Finding safe place to live a big hurdle when victim decides to leave violent relationship
July 18, 2017
By Amanda Burke, Fitchburg Sentinel & Enterprise
Second in a series of occasional stories on the impact of domestic violence in North Central Massachusetts.
LEOMINSTER -- A woman walked into the Spanish American center last month seeking freedom from her live-in boyfriend, who was also her abuser.
With the help of counselors she hit the phones, called around to area shelters and lobbied for a bed away from the threat of physical violence. She carried a small notebook, into which she'd jot down names of each housing official, each advocate and each social services liaison she spoke to.
By the end of the week the notebook was full, but the woman still didn't have a safe place to live.
"Those are the cases, those are the situation that break your heart," said Neddy Latimer, executive director of the Spanish American Center, Thursday at the center alongside her two domestic-violence counselors, Wanda Ruiz and Maria Alicea.
Latimer said for want of safe and affordable housing far from the reach of abusers, she's helped relocate women as far away as Puerto Rico.
"How many times we have sat down between the three of us and cried because of the situation," said Latimer. "Here are families that have been here for so long, their children going to school, then they just have to leave."
Advocates in the Twin Cities say more people are coming forward for help accessing safe housing, the job market and navigating the legal system as they try to escape situations of domestic abuse.
"It's greater and greater for each of the programs that we offer here," said Latimer, whose organization also provides child care, free meals and a slate of other community outreach programs. "In terms of people in need, it's getting bigger and bigger every year."
In Leominster, 383 protective orders were filed citing domestic abuse in 2015. The following year, that number jumped to 558.
Many survivors, said Amarely Gutierrez Oliver, director of YWCA Central Massachusetts domestic violence programs, avoid the legal system, so the snapshot represents only part of the picture.
When a person walks through the door of advocacy organizations like the YWCA and Spanish American Center, two primary local organizations working directly with domestic abuse survivors, it sets off a chain of events, starting with finding a temporary place to stay while a network of advocates start developing a safety plan.
Many survivors prefer to stay with friends and family until they find an apartment, making shelters a last resort in emergency situations, said Oliver,
Still, demand for beds at YWCA's two regional shelters always outpaces supply. From month to month, Oliver said at lease 50 people who request a bed aren't able to get one.
"We're always full, there's only enough time to turn a room before a new family or individual is welcomed," said Oliver.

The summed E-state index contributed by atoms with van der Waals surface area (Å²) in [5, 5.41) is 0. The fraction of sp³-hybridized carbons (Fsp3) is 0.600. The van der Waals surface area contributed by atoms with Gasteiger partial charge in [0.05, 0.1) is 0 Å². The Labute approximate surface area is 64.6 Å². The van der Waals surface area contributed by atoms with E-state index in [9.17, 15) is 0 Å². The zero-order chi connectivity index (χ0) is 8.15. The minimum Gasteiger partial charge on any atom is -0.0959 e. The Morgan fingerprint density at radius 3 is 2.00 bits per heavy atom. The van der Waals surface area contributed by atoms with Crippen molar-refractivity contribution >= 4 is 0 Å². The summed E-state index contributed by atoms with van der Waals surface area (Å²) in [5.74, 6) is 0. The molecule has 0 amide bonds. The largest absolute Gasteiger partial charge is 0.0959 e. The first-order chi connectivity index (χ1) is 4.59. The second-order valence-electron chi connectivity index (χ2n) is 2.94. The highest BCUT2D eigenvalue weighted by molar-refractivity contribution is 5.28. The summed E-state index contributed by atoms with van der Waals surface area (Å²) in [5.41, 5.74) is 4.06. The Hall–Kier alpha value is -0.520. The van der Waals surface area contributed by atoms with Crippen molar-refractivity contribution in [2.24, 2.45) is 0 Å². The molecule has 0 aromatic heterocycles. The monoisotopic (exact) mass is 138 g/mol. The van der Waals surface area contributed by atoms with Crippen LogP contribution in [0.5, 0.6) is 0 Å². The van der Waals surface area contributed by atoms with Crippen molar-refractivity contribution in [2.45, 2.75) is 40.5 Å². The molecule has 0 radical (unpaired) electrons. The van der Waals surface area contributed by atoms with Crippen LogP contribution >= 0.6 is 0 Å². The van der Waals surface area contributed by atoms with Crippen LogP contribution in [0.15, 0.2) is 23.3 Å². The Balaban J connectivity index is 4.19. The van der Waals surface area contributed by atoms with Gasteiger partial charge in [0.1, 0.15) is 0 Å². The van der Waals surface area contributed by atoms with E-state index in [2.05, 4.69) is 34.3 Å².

Last month, the shelter didn't have room for 120 people, many of whom were ultimately were taken in by family, friends, or one of the very small number of hotels willing to contract with local advocacy organizations to house survivors.
As Leominster police's civilian domestic abuse advocate for the past five years, Lesly Borges manages each case reported to the department. She spends each day listening to survivors and coordinating services with City Hall, shelters and area advocacy organizations.
Domestic abuse, she said, is becoming more common in Leominster. She suspects the uptick could be tied into the tough economy.
"The economical situation is getting worse for a lot of people, and housing is one of the issues," she said, adding that when a survivor does leave a relationship the person often has to find a new apartment, which she said can be difficult for a single wage earner in Worcester County, where just 41 units of "extremely low income" housing exist for every 100 families who qualify, according to the National Low Income Housing Commission.
The public's awareness of the services available through organizations like the YWCA and Spanish American Center is also increasing demand, said Alicea.
"Today the word of this is an agency that can assist you with your situation is more out there, she said. "The awareness of the agencies who are providing services is more now."
The compromise state budget agreed on by house and senate lawmakers shows funding for domestic violence and sexual assault treatment and prevention services in fiscal 2018 would stay nearly flat over last year despite the rising need seen in communities across the state, said Jane Doe Inc. spokesperson Toni Troop.
"Local programs have identified a tremendous need that is not going to be covered by state funding," said Troop.